Martineau sentence example

martineau
  • What James Martineau calls A Study of Religion is really in the main a re-statement of old theistic arguments.'
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  • Its leading argument is the cosmological, concluding to " God as cause " (Martineau).
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  • Martineau's Study of Religion is also essentially intuitionalist..
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  • Martineau's two main proofs yield two sets of attributes; those known as.
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  • In "God as perfection" Martineau handles the basis of ethics without reference to his own modification of the intuitionalist position (Types of Ethical Theory), according to which "good."
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  • Martineau's Study also includes a section upon Immortality.
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  • He also dealt with the condemnation of Pope Honorius, carried on a controversial correspondence with John Stuart Mill, and took a leading part in the discussions of the Metaphysical Society, founded by Mr James Knowles, of which Tennyson, Huxley and Martineau were also prominent members.
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  • He was the youngest son of Michel Etienne Turgot, "provost of the merchants" of Paris, and Madeleine Frangoise Martineau, and came of an old Norman family.
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  • Ambleside, or its environs, was also the place of residence of Dr Arnold (of Rugby), who spent there the vacations of the last ten years of his life; and of Harriet Martineau, who built herself a house there in 1845.
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  • His son and grandson - respectively the great-grandfather and grandfather of James Martineau - were surgeons in the same city, while his father was a manufacturer and merchant.
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  • Of his teachers, one, the Rev. Charles Wellbeloved, was, Martineau said, " a master of the true Lardner type, candid and catholic, simple and thorough, humanly fond indeed of the counsels of peace, but piously serving every bidding of sacred truth."
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  • In 1866 the chair of the philosophy of mind and logic in University College, London, fell vacant, and Martineau became a candidate.
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  • But potent opposition was offered to the appointment of a minister of religion, and the chair went to George Croom Robertson - then an untried man - between whom and Martineau a cordial friendship came to exist.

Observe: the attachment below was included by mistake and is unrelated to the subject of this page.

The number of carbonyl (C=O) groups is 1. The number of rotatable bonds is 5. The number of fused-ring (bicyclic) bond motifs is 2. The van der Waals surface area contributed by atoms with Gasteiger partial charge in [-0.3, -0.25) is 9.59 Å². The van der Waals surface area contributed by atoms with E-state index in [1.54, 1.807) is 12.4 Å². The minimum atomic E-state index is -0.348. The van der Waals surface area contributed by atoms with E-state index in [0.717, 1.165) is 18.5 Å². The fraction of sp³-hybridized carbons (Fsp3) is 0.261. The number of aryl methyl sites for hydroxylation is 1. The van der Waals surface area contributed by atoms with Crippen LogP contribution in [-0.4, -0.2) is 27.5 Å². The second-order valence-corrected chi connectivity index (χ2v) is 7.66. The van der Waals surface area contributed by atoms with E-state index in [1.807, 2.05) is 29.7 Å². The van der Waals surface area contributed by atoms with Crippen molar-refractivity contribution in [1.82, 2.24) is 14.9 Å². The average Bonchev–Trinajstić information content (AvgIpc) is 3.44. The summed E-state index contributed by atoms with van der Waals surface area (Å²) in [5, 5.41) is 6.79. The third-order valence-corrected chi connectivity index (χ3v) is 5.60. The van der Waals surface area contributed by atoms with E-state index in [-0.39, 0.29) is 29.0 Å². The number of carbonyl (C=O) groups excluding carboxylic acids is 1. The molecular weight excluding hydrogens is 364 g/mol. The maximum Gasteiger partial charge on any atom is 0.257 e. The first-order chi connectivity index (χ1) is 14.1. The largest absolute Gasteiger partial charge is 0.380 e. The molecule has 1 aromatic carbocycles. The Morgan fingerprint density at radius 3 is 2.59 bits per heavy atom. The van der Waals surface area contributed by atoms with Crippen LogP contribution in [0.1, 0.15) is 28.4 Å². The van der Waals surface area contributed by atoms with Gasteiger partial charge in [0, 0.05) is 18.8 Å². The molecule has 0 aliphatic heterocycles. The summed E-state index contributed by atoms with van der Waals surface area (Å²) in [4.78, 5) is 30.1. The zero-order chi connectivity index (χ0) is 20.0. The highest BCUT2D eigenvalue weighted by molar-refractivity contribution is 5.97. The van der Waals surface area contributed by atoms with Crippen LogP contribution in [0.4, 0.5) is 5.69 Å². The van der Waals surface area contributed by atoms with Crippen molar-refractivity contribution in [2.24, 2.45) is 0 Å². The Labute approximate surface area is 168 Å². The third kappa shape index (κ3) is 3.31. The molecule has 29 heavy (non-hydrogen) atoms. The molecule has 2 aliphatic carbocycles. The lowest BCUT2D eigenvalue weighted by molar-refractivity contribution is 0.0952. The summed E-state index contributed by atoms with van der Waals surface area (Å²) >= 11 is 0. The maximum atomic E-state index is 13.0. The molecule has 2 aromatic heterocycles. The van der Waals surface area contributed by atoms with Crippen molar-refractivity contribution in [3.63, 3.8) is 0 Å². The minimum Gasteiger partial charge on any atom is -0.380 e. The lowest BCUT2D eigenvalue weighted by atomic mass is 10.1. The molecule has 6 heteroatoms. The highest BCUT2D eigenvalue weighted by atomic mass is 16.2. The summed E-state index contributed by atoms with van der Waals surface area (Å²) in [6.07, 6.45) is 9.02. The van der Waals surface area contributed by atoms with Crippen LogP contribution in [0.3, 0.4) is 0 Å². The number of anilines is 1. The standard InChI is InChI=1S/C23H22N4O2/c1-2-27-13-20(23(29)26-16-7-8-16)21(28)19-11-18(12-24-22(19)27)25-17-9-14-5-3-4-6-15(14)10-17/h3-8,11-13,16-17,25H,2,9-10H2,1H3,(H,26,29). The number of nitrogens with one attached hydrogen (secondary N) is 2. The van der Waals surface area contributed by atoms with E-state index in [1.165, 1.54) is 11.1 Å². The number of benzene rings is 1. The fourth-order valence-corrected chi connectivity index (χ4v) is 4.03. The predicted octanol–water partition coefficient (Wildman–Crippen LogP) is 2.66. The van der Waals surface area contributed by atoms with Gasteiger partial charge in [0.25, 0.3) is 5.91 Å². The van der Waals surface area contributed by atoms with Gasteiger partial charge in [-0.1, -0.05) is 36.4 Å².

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  • Martineau, who was in his youth denied the benefit of a university education, yet in his age found famous universities eager to confer upon him their highest distinctions.
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  • The life of Martineau was so essentially the life of the thinker, and was so typical of the century in which he lived and the society within which he moved, that he can be better understood through his spoken mind than through his outward history.
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  • Martineau's mental qualities fitted him to fulfil these high interpretative functions.
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  • The 19th century had no more reverent thinker than Martineau; the awe of the Eternal was the very atmosphere that he breathed, and he looked at man with the compassion of one whose thoughts were full of God.
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  • But besides the vocation he had freely selected and assiduously laboured to fulfil, two more external influences helped to shape Martineau's mind and define his problem and his work; the awakening of English thought to the problems which underlie both philosophy and religion, and the new and higher opportunities offered for their discussion in the periodical press.
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  • In one respect Martineau was singularly happy; he just escaped the active and, on the whole, belittling period of the old Unitarian controversy.
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  • As his share in the controversy, Martineau published five discourses, in which he discussed " the Bible as the great autobiography of human nature from its infancy to its perfection," " the Deity of Christ," " Vicarious Redemption," " Evil," and " Christianity without Priest and without Ritual."' He remained to the end a keen and vigilant apologist of the school in which he had been nursed.
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  • Channing (q.v.), whom Martineau had called " the inspirer of his youth," Theodore Parker had succeeded, introducing more radical ideas as to religion and a more drastic criticism of sacred history.